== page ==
Fast food may make immune system more aggressive: Study

According to a study, eating junk food or fast food for a long time has a prolonged impact on the body, and even long after switching to a healthy diet, inflammation toward innate immune stimulation is more pronounced.

By: PTI | Berlin | Published: January 14, 2018 7:23:47 pm
fast food effects, junk food effects, study fast food, study junk food, fast food health effect, unhealthy diet effect, immune system harmed, indian express, indian express news The unhealthy high-fat and high-calorie diet led to an unexpected increase in the number of certain immune cells in the blood, researchers found. (Source: Thinkstock Images)

Junk food can make the body’s defences more aggressive in the long term, according to a study which found that the immune system reacts similarly to a high-fat and high-calorie diet as to a bacterial infection. Even long after switching to a healthy diet, inflammation toward innate immune stimulation is more pronounced. These long-term changes may be involved in the development of arteriosclerosis and diabetes, diseases linked to Western diet consumption, researchers said.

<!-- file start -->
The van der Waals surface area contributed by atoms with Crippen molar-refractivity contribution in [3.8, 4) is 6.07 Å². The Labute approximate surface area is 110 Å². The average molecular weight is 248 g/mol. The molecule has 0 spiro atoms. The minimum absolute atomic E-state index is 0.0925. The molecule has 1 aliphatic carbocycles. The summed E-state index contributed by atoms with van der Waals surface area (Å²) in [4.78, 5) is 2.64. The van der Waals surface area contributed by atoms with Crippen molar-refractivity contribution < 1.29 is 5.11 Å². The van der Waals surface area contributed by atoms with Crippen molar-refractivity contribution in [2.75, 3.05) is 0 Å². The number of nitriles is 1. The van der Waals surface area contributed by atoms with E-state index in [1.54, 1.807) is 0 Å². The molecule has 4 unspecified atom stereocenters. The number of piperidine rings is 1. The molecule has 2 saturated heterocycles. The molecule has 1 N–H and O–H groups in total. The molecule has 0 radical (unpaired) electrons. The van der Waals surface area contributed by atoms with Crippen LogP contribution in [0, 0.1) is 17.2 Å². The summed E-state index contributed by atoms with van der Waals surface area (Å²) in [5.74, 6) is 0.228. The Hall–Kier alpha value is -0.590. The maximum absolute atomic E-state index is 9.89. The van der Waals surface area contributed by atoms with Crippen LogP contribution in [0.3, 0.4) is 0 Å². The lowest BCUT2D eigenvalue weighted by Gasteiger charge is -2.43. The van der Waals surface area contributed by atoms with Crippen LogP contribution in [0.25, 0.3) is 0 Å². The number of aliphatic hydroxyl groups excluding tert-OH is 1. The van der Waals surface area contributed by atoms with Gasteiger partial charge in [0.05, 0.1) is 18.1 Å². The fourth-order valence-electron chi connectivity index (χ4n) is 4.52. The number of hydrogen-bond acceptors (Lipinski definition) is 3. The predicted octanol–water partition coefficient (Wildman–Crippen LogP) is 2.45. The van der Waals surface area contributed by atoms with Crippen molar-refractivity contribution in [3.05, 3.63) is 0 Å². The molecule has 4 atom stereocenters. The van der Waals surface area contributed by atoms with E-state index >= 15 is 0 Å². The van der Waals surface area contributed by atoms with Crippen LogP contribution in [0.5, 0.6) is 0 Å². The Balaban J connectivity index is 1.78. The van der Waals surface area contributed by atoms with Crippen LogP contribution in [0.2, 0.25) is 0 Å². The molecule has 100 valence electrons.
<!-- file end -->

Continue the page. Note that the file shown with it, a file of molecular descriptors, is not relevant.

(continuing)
Scientists from University of Bonn in Germany placed mice for a month on a so-called “Western diet”: high in fat, high in sugar, and low in fibre. The animals consequently developed a strong inflammatory response throughout the body, almost like after infection with dangerous bacteria. “The unhealthy diet led to an unexpected increase in the number of certain immune cells in the blood of the mice, especially granulocytes and monocytes,” said Anette Christ, postdoctoral fellow at University of Bonn.

“This was an indication for an involvement of immune cell progenitors in the bone marrow,” Christ said. To better understand the findings, bone marrow progenitors for major immune cell types were isolated from mice fed a Western diet or healthy control diet and a systematic analysis of their function and activation state was
performed. “Genomic studies did, in fact, show that the Western diet had activated a large number of genes in the progenitor cells. The genes affected included those responsible for proliferation and maturation,” said Joachim Schultze from the University of Bonn.

When the researchers offered the rodents their typical cereal diet for another four weeks, the acute inflammation disappeared. However, even after these four weeks, many of the genes that had been switched on during the fast food phase were still active.

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